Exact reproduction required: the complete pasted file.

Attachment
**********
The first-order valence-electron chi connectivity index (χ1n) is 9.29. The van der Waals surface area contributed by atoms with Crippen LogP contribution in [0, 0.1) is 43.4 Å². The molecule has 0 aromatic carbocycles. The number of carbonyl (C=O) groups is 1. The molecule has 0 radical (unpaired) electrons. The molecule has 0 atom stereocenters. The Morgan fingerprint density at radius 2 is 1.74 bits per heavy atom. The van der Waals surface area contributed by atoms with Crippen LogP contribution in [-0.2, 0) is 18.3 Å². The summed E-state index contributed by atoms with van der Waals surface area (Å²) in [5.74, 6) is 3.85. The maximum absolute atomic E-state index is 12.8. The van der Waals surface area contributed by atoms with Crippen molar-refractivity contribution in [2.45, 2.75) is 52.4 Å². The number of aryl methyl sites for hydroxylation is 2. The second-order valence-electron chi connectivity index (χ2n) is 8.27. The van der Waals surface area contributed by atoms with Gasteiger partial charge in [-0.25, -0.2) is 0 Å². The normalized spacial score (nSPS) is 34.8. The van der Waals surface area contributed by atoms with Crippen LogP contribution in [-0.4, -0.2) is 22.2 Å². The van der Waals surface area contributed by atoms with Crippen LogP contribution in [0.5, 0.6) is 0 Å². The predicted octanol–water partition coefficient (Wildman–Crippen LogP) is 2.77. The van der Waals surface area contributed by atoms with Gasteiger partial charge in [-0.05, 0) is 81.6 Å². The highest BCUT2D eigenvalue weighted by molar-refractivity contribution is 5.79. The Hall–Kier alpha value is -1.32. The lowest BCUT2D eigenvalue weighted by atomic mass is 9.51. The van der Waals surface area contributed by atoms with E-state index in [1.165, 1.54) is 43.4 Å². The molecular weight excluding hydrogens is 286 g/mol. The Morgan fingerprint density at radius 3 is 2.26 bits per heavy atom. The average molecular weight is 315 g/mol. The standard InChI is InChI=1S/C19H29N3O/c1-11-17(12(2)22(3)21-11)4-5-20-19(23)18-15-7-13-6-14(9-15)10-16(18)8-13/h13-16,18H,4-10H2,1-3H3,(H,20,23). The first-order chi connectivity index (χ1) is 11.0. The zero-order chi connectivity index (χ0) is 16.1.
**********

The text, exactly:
The first-order valence-electron chi connectivity index (χ1n) is 9.29. The van der Waals surface area contributed by atoms with Crippen LogP contribution in [0, 0.1) is 43.4 Å². The molecule has 0 aromatic carbocycles. The number of carbonyl (C=O) groups is 1. The molecule has 0 radical (unpaired) electrons. The molecule has 0 atom stereocenters. The Morgan fingerprint density at radius 2 is 1.74 bits per heavy atom. The van der Waals surface area contributed by atoms with Crippen LogP contribution in [-0.2, 0) is 18.3 Å². The summed E-state index contributed by atoms with van der Waals surface area (Å²) in [5.74, 6) is 3.85. The maximum absolute atomic E-state index is 12.8. The van der Waals surface area contributed by atoms with Crippen molar-refractivity contribution in [2.45, 2.75) is 52.4 Å². The number of aryl methyl sites for hydroxylation is 2. The second-order valence-electron chi connectivity index (χ2n) is 8.27. The van der Waals surface area contributed by atoms with Gasteiger partial charge in [-0.25, -0.2) is 0 Å². The normalized spacial score (nSPS) is 34.8. The van der Waals surface area contributed by atoms with Crippen LogP contribution in [-0.4, -0.2) is 22.2 Å². The van der Waals surface area contributed by atoms with Crippen LogP contribution in [0.5, 0.6) is 0 Å². The predicted octanol–water partition coefficient (Wildman–Crippen LogP) is 2.77. The van der Waals surface area contributed by atoms with Gasteiger partial charge in [-0.05, 0) is 81.6 Å². The highest BCUT2D eigenvalue weighted by molar-refractivity contribution is 5.79. The Hall–Kier alpha value is -1.32. The lowest BCUT2D eigenvalue weighted by atomic mass is 9.51. The van der Waals surface area contributed by atoms with E-state index in [1.165, 1.54) is 43.4 Å². The molecular weight excluding hydrogens is 286 g/mol. The Morgan fingerprint density at radius 3 is 2.26 bits per heavy atom. The average molecular weight is 315 g/mol. The standard InChI is InChI=1S/C19H29N3O/c1-11-17(12(2)22(3)21-11)4-5-20-19(23)18-15-7-13-6-14(9-15)10-16(18)8-13/h13-16,18H,4-10H2,1-3H3,(H,20,23). The first-order chi connectivity index (χ1) is 11.0. The zero-order chi connectivity index (χ0) is 16.1.